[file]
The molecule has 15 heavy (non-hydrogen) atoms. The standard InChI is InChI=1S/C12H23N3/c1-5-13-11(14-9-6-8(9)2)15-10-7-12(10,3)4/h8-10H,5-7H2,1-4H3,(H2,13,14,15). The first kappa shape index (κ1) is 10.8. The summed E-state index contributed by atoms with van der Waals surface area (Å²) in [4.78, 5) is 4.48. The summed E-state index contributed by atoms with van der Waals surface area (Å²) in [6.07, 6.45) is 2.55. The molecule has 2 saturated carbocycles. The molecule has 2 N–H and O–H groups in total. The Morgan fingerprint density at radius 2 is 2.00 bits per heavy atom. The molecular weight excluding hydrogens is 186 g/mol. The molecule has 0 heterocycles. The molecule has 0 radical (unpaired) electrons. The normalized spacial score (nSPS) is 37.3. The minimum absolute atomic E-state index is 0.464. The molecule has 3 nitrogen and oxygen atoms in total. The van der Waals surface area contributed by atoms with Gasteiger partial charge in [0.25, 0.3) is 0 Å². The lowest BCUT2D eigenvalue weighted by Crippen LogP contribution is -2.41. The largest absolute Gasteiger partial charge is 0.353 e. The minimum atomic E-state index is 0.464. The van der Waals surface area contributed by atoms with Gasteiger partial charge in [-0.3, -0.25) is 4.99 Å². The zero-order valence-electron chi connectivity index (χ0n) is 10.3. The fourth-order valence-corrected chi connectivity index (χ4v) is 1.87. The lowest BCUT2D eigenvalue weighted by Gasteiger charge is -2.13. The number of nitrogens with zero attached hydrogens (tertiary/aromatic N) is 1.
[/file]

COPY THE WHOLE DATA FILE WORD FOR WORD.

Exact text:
The molecule has 15 heavy (non-hydrogen) atoms. The standard InChI is InChI=1S/C12H23N3/c1-5-13-11(14-9-6-8(9)2)15-10-7-12(10,3)4/h8-10H,5-7H2,1-4H3,(H2,13,14,15). The first kappa shape index (κ1) is 10.8. The summed E-state index contributed by atoms with van der Waals surface area (Å²) in [4.78, 5) is 4.48. The summed E-state index contributed by atoms with van der Waals surface area (Å²) in [6.07, 6.45) is 2.55. The molecule has 2 saturated carbocycles. The molecule has 2 N–H and O–H groups in total. The Morgan fingerprint density at radius 2 is 2.00 bits per heavy atom. The molecular weight excluding hydrogens is 186 g/mol. The molecule has 0 heterocycles. The molecule has 0 radical (unpaired) electrons. The normalized spacial score (nSPS) is 37.3. The minimum absolute atomic E-state index is 0.464. The molecule has 3 nitrogen and oxygen atoms in total. The van der Waals surface area contributed by atoms with Gasteiger partial charge in [0.25, 0.3) is 0 Å². The lowest BCUT2D eigenvalue weighted by Crippen LogP contribution is -2.41. The largest absolute Gasteiger partial charge is 0.353 e. The minimum atomic E-state index is 0.464. The van der Waals surface area contributed by atoms with Gasteiger partial charge in [-0.3, -0.25) is 4.99 Å². The zero-order valence-electron chi connectivity index (χ0n) is 10.3. The fourth-order valence-corrected chi connectivity index (χ4v) is 1.87. The lowest BCUT2D eigenvalue weighted by Gasteiger charge is -2.13. The number of nitrogens with zero attached hydrogens (tertiary/aromatic N) is 1.